The twisted, yet intriguing, story of Dee Dee and Gypsy Rose Blanchard is extremely complicated. From around three years old, Gypsy suffered years of medical abuse at the hands of Dee Dee, her mother, as a result of Munchausen’s By Proxy. This culminated in Dee Dee’s brutal murder at the hands of Nick Godejohn, Gypsy’s secret boyfriend. ‘The Act,’ a recent true crime series based on the events, depicts what happened in the lead-up to the murder, as well as the aftermath.
Although ‘The Act’ received international acclaim and through-the-roof viewing ratings, since its release, Gypsy Rose Blanchard, who is currently serving 10 years in prison for her involvement in the murder of her mother, has disputed some of the scenes, claiming that they have, in fact, been entirely fictionalized. As it turns out, some fairly relevant parts of the television show differ significantly from the reality – and we’ve uncovered five.
Nick’s Contact with Dee Dee
In ‘The Act,’ the movie ‘date’ that was set up by Gypsy and Nick ended in disaster when he was rudely shunned by Dee Dee for just speaking to them. In the end, he called Dee Dee afterward to confess his intention to marry and have children with her daughter before threatening her. In response, Dee Dee chains Gypsy to the bed.
In real life, however, this phone call never happened; therefore, neither did Dee Dee’s reaction. While the ‘date’ did occur at a midday screening of Cinderella, and Gypsy and Nick really did sneak off to the bathroom together, there was no phone call made after. In fact, that was the only time Nick had contact with Dee Dee – until he murdered her.
The Fear of Getting Caught
When Gypsy and Nick flee after Dee Dee’s murder, ‘The Act’ portrays Gypsy as being incredibly nervous that they will get caught. She is even seen in a panic when policemen appear near her and find it incredibly difficult to compose herself. However, according to Gypsy herself, this is far from the truth – in fact, she was convinced both she and Nick would get away with it.
“We thought that we would never get caught,” she later said in an interview. “I felt like this was a fairy tale, and I was going to be the princess that gets rescued, and then I’d be happy in Wisconsin where I’d be loved, and I’d have my freedom, and have this wonderful new life. What started as a fairy tale ended as a horror movie.”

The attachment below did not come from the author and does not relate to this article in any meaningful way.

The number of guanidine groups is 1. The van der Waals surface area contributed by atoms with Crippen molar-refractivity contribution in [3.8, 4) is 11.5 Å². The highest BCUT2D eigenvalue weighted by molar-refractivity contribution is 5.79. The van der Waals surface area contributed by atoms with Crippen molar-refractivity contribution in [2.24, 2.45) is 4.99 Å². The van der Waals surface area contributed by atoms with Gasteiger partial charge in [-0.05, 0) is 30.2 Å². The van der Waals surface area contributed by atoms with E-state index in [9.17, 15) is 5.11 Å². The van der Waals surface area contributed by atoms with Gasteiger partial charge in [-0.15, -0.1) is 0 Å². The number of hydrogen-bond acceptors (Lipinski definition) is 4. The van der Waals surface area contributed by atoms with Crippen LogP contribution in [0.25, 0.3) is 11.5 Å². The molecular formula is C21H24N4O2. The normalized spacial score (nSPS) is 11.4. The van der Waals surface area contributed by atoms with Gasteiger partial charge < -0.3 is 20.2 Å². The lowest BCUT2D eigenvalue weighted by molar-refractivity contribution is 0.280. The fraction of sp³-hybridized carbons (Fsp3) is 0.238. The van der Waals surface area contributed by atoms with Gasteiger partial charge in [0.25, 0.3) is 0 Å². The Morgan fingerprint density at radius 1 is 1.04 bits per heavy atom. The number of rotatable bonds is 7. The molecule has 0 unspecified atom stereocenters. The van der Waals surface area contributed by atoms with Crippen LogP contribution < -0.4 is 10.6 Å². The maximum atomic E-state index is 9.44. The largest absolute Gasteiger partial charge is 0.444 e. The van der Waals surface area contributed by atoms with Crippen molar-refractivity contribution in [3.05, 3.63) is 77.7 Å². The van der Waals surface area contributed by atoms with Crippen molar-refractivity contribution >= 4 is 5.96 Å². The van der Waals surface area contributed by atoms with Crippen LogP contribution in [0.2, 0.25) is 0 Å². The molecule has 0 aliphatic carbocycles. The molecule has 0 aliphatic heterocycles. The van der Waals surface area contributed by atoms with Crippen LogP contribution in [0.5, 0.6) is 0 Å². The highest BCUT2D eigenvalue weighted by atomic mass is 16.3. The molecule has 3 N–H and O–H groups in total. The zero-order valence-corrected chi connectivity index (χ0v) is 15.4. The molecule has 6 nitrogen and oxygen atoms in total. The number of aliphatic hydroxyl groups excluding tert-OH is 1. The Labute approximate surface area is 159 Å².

Rod’s Role as a Father
In reality, Gypsy’s dad, Rod, was much more involved with his daughter than ‘The Act’ made out. Dee Dee did try her best to keep him away after they divorced when Gypsy was still a baby, but he kept up child support throughout her life and frequently saw her before they moved 11 hours away. Rod believed his daughter had severe health problems and considered Dee Dee to be “the best mom in the world.”
Now, Rod and Gypsy see each other a fair amount – and he told Fox News that their relationship was ‘100 times better,’ saying that “She can call me anytime, and she does.” Conversely, in ‘The Act,’ Rod was portrayed to be a totally absent father, excluding one phone call when he wanted to wish Gypsy happy birthday – although Dee Dee declined to let them speak.
The Contact in the Jail
In ‘The Act,’ Gypsy and Nick are incarcerated in the same jail and seen running into each other on multiple occasions – they are even able to exchange a few deep and meaningful words during these times. Initially, their trials are even combined before Gypsy’s lawyers move to severe her case from Nick’s. However, this is actually untrue – and the reality is extremely different.
Gypsy and Nick, in fact, spent no time together whatsoever while in custody, although It’s true that they did serve time in the same jail. However, it was ordered that they had no contact, and measures were put in place to ensure this. According to family friend Francine Marcelli, over time, Gypsy’s love for Nick faded until, eventually, she severed ties with him completely.
The Misrepresentation of Lacey
Lacey – the girl who lives across the road from Gypsy and Dee Dee in ‘The Act’ – doesn’t actually exist. There was, however, a girl named Aleah Woodmansee in Gypsy’s life, who tipped of the police about the secret Facebook account that was used to meet boys – but she was far from the character of Lacey depicted in the show.
Aleah later told InTouch that some of the scenes in ‘The Act’ were completely made up. “It apparently depicts me smoking with Gypsy? That never happened,” she said. “Alcohol and smoking were things we never discussed. Literally, the most risqué topics we even touched on were boys … and at the time, I believed she was no older than the age of 15, so we can all assume that remained pretty tame.’